high-content paste that relies on silver to improve the thermal conductivity.
On top of that, the suspending "paste" isn't just something they found lying
in the garage, it's a "controlled triple phase viscosity" paste. Who wouldn't
flock to that? The old "uncontrolled double phase" stuff must pale in comparison.
But how that mostly-silver paste can be non-conductive eludes me. A metal
that selectively avoids electrons but can still wrestle heat from molecules
(while being only "slightly capacitive", maybe that's the hook).
Based on all that, it's a pretty compelling motive to pay the extra $$
for "200%" improvement
because of that "micronized" (99%, no less) "pure silver". You'd be a fool
And there are plenty of reviews to show the premium compounds are superior
to "plain" compounds
(you don't need to send me the links, I've seen most of them, thanks!)
Of course, you generally need to ignore the test methodology used in determining
how effective ASIII, or Antec, or whatever-they-tested, is. Usually they
run some CPU-intensive program to get the CPU "hot", and measure the resultant
temps using various componds. They put those in a graph and declare a "winner!" They
don't actually measure the true CPU temp in a consistent fashion (they
can't, the chip is safely "squashed" under
the HSF with no room for a thermocouple), and it's a rare review indeed
that includes the ambient temp while doing this (some do). A room temperature
can change 5 dC if the heat should kick on, someone opens a door, or the
sun starts angling itself in through the window. But there you go, and
you still get to see the graphs produced from the test. What you really
need to do, of course, is ensure a constant heat-source (a CPU isn't effective
in acting in that way), and a known and controlled ambient temperature.
It's probably wise to ensure the application of each compound is identical
(same thickness, same positioning and pressure from the HSF, no lint or
hairs trapped underneath, so on), and that's difficult to do hunched over
a PC and
using a credit card to slather "goop" on a chunk of metal only 10's of
mm on each side. Without these controls you wind up "measuring what you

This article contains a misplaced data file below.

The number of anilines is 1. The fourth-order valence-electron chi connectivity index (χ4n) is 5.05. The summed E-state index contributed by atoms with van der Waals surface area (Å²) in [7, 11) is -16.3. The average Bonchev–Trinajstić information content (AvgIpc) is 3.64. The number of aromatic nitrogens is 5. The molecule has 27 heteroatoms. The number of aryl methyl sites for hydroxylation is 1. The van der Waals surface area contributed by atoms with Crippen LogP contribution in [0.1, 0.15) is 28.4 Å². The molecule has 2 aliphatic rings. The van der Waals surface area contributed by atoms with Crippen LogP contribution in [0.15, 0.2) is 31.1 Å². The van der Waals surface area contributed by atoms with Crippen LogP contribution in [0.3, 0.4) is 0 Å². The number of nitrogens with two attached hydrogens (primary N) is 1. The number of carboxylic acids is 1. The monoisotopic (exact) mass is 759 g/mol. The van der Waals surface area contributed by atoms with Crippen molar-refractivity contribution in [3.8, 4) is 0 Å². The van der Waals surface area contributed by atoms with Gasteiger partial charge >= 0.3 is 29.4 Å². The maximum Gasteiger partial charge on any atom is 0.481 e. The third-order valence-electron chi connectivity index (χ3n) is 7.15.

if variables exist, they're reflected in those measurements.
So you no-doubt get my point: I'm, uh, skeptical about the efficacy of "premium" compounds
vs. the run-of-the-mill ones in reducing temperatures. More than that,
some of the false marketing ("200%" better) just irks me, not to mention
the questionable "science" they're
sold and evaluated under (in that light, you can buy mysterious and sealed
boxes that plug into your home AC to "tune" the "harmful resonances" from
the house-wide AC emanations and improve everything from your health to
the speed of your computer.
And there's "data" to back that up too, although I was disappointed to
see they didn't see if wearing quartz crystals around your neck, or wrapping
magnetic bands around your head improved the results).
On the other hand, if someone just feels better buying the premium paste, or
feels a measure of security in knowing they're not buying something from the
bargin-bin at CompUSA that's completely unknown, that's fine. Heck, I've done
it myself! The additional cost isn't really a deterent, and the premium stuff
usually comes in a better package, and some come with applicators and guides.
So that's a bonus. The premium stuff may also hold up better and not dry out
as easily, which would ruin most of its effectiveness.
BTW, I didn't just come up with this rant in a vacuum, and one review I thought
was wonderfully done, as well as fun to read can be found here,
just in case you didn't get enough already!
Better hurry, the gasoline's starting to evaporate...!